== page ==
Blackbeard's Legend, Legacy Live on in North Carolina

Willie Drye
for National Geographic News
March 7, 2006
In 1718 the pirate Blackbeard met North Carolina Governor Charles Eden
in the colonial capital of Bath and promised to help the local economy
in whatever way he could.

Nearly three centuries later, Blackbeard is still making a financial contribution to Bath. Visitors are drawn to the quiet, picturesque town to learn about the days when Blackbeard and his lawless crew ruled the seas.

"He's one of our biggest draws," said Bea Latham of the Historic Bath Visitor Center.

"Most people who come in do ask about Blackbeard's time here."

Blackbeard's brief but memorable residency in North Carolina is part of the story depicted in the new television feature Blackbeard: Terror at Sea. The docudrama will air March 12 on the National Geographic Channel.

(National Geographic News is a division of the National Geographic Society, which is part owner of the National Geographic Channel.)

The film is based on research by London author Dan Parry and David Moore, a curator with the North Carolina Maritime Museum in Beaufort. They uncovered the story of a man who seemed determined to be remembered long after his death.

Bath residents know that their town's most famous citizen is one of history's most notorious criminals. But they're still fond of him.

"We like to think that maybe he was a little bit different when he was here in town," Latham said.

Who Was Blackbeard?

The fearsome pirate left reminders of his legacy elsewhere on the North Carolina coast.

In Plymouth—about 30 miles (50 kilometers) from Bath—actor Ben Cherry has made a full-time career of doing Blackbeard impersonations.

The 1996 discovery near Beaufort of a shipwreck thought to have been Blackbeard's vessel rekindled widespread interest in the pirate. (Read "'Blackbeard's Ship" Yields New Clues to Pirate Mystery.")

And there are enduring legends that Blackbeard hid some of his gold in the surrounding swamps, and that his ghost still frightens away anyone foolish enough to look for the treasure.

Details of Blackbeard's life before he became a pirate are sketchy.

He may have been born in England sometime before 1690. His real name is thought to be Edward Teach, or perhaps Thatch. He probably became a sailor during the War of Spanish Succession from 1701 to 1714, when England's Queen Anne hired privateers to plunder French and Spanish ships.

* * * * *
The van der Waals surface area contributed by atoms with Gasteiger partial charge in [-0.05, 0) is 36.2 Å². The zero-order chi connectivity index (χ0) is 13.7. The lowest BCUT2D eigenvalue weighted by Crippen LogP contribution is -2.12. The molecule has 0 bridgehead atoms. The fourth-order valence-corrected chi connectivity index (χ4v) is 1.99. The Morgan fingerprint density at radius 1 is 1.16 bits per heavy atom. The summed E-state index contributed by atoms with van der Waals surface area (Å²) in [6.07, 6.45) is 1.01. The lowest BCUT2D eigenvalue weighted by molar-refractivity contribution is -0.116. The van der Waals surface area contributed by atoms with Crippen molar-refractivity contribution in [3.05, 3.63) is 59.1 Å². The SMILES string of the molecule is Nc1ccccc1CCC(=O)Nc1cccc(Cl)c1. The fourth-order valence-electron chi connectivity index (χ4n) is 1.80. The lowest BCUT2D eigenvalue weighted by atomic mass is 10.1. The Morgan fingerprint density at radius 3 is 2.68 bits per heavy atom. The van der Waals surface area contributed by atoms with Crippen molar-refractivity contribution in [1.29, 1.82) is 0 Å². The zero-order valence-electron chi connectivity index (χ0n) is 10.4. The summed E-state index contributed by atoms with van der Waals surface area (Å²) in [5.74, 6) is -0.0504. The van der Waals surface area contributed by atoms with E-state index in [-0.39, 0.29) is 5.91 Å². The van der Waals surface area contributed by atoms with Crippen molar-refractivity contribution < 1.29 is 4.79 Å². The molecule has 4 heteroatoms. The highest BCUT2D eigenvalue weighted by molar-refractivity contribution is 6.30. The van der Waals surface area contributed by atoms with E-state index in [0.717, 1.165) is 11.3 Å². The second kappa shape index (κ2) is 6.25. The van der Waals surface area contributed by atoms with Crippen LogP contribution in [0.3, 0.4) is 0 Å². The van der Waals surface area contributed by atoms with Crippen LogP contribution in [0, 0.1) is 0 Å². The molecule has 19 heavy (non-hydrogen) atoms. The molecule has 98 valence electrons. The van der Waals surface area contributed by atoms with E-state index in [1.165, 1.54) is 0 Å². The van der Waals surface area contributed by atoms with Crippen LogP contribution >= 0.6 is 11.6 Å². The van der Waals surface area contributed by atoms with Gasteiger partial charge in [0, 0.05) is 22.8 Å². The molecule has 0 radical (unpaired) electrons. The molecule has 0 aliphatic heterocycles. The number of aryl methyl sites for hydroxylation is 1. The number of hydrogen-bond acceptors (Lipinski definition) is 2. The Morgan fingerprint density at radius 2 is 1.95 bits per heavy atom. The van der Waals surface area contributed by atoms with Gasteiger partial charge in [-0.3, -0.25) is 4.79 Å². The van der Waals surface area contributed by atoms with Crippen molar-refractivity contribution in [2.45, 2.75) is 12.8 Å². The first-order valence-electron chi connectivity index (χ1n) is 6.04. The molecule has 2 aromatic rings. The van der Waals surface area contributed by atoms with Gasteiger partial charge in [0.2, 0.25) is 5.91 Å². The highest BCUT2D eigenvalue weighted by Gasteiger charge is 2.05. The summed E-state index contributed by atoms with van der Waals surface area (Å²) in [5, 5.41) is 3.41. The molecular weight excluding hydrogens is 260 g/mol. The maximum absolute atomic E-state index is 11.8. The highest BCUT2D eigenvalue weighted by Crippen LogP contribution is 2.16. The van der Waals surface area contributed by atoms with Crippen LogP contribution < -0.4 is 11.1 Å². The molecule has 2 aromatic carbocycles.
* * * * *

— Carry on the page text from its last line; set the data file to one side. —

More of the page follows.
Like many sailors who were out of work when the war ended, Teach turned to piracy. He joined the crew of pirate Benjamin Hornigold and apparently proved himself to be a skillful, cunning, and daring leader.

Around 1718, Teach—who'd grown a long, black beard that covered most of his face—took command of a captured French ship he renamed the Queen Anne's Revenge and embarked on his short, spectacular career as Blackbeard.

In the summer of 1718 Blackbeard astonished England and colonial America by blockading the port of Charleston, South Carolina. He could have leveled the city with his armada but decided it would be a more impressive—and memorable—display of power to spare the town.

When the Queen Anne's Revenge ran aground off Beaufort, Blackbeard went to Bath.

The colony's governor granted Blackbeard a pardon, and it appeared that the pirate was going to settle down and become a country gentleman.

But the governor also agreed to look the other way when Blackbeard occasionally snatched a passing ship. Teach's willingness to spend freely and sell captured goods at bargain prices made him many friends in Bath.

Blackbeard was killed in November 1718 during a bloody battle with the British navy at Ocracoke Inlet, North Carolina. The British displayed Blackbeard's head on the bowsprit of one of their ships.

Blackbeard's Legacy

Moore, the North Carolina Maritime Museum curator, said he's often asked why Blackbeard is still remembered when other pirates have been forgotten.

"My stock answer is that it's the nickname," Moore said. "Blackbeard. That's easily remembered."

Parry, the London author, said that Blackbeard died a prestigious death, which helped secure his place in history.

"He wasn't killed by a jealous husband," Parry said. "He was killed by the Royal Navy."

Cherry, the actor who impersonates Blackbeard, said the pirate is remembered because he knew how to market himself.

"He created an image that scared the daylights out of people," he said.

That image conveyed the assumption that Blackbeard was a murderer. But, Moore said, while Blackbeard probably was "inhumane" and even "barbarous," he probably did not routinely kill people.

Blackbeard's reputation as a killer "was all done with smoke and mirrors," Cherry said.

It's also unlikely that Blackbeard buried any of his ill-gotten loot.

"He probably spent it," Parry said.

Tales of pirates' ghosts and buried treasure are "great entertainment," he said.

"I love the stories. They're great over a beer."

But Blackbeard was "a man of great excesses" and a determined hedonist who wasn't likely to plan for the future by saving his money.

"Pirates didn't believe in the future," Parry said. "They had a two- to three-year life expectancy."

North Carolina writer Willie Drye is the author of Storm of the Century: The Labor Day hurricane of 1935, published by National Geographic.

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